The rights and responsibilities nations assign themselves in this process will be of principal importance. On paper, if not in effective management practice, the state owns 98% of forested land in Africa, 94% in Asia, and 76% in South America (Biggs 2009). There are a number of reasons why states may attempt to make these de jure claims de facto. National management of mitigation activities may offer efficiencies of scale. It is also the most obvious means of addressing the problem of “leakage”—the substitution of compensatory carbon-emitting activities outside of a project zone. Governments may also simply decide to follow precedents in natural resource management and capture the benefits of carbon markets for the state through direct management or granting concessions to the private sector.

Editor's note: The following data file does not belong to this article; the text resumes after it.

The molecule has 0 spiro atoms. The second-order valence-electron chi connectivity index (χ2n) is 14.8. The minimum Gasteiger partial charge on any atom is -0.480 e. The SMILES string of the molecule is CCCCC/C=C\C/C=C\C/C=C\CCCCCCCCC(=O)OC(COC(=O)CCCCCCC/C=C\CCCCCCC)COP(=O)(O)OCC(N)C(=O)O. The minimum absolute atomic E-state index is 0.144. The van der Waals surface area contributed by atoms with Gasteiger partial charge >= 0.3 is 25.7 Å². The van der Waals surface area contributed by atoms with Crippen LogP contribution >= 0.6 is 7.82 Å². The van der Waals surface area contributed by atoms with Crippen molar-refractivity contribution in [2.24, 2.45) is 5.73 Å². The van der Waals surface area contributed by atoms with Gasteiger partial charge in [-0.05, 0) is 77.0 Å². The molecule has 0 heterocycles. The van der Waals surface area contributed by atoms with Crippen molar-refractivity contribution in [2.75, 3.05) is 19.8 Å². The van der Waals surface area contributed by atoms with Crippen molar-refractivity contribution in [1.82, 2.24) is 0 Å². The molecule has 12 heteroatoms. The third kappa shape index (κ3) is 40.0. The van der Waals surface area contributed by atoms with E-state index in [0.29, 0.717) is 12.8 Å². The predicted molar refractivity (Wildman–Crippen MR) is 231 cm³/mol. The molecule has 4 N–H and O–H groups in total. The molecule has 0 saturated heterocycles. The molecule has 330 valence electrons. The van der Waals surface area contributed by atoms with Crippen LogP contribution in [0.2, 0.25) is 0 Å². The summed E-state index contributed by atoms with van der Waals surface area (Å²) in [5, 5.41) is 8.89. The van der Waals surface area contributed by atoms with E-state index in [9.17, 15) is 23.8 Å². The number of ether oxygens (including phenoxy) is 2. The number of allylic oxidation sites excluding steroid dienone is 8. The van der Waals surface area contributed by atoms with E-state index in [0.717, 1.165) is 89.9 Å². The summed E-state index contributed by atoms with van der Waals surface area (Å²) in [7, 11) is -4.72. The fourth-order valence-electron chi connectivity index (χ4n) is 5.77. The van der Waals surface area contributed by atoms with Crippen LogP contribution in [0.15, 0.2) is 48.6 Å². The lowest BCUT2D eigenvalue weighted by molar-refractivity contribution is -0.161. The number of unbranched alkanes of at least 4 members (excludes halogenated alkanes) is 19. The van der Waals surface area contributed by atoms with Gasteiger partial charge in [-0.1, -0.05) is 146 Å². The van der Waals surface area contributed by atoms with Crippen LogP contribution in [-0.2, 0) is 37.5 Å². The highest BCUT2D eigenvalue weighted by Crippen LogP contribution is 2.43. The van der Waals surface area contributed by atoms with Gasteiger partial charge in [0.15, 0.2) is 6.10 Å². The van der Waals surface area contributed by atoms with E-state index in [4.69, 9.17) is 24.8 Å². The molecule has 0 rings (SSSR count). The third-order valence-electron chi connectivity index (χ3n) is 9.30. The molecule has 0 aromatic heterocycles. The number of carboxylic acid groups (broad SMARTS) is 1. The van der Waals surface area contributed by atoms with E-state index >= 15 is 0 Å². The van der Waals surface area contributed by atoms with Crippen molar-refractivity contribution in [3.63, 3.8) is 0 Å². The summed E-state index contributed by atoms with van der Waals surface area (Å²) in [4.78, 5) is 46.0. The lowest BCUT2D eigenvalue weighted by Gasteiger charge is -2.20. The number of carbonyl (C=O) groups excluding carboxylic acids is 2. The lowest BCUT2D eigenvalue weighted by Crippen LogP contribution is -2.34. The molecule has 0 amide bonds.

The second option is for the state to devolve land, natural resources, and carbon rights to the local level and those who currently hold informal rights. Transfer of ownership to carbon rights to local communities has precedents, though few are complete successes. Strengthening locally held property rights may nevertheless be fundamental to the sustainable implementation of mitigation efforts. Unfortunately, the establishment of complex new contractual rules and the allocation of property rights risk limiting engagement of local and indigenous communities in forest carbon projects (Gong et al. 2009). On a more positive note, a number of observers argue the stream of resources from carbon financing may serve as a means to improve the capacity to equitably enforce the necessary new carbon laws and as a force for effective tenure reform (Poffenberger 2009; Biggs 2009; Cotula and Mayers 2009; ICRAF 2009). While a thicket of tenure and property rights issues face the implementation of carbon projects, mechanisms such as REDD and afforestation/reforestation (AR) may also be used to create incentives to revise laws and norms to enable local resource management and enforcement.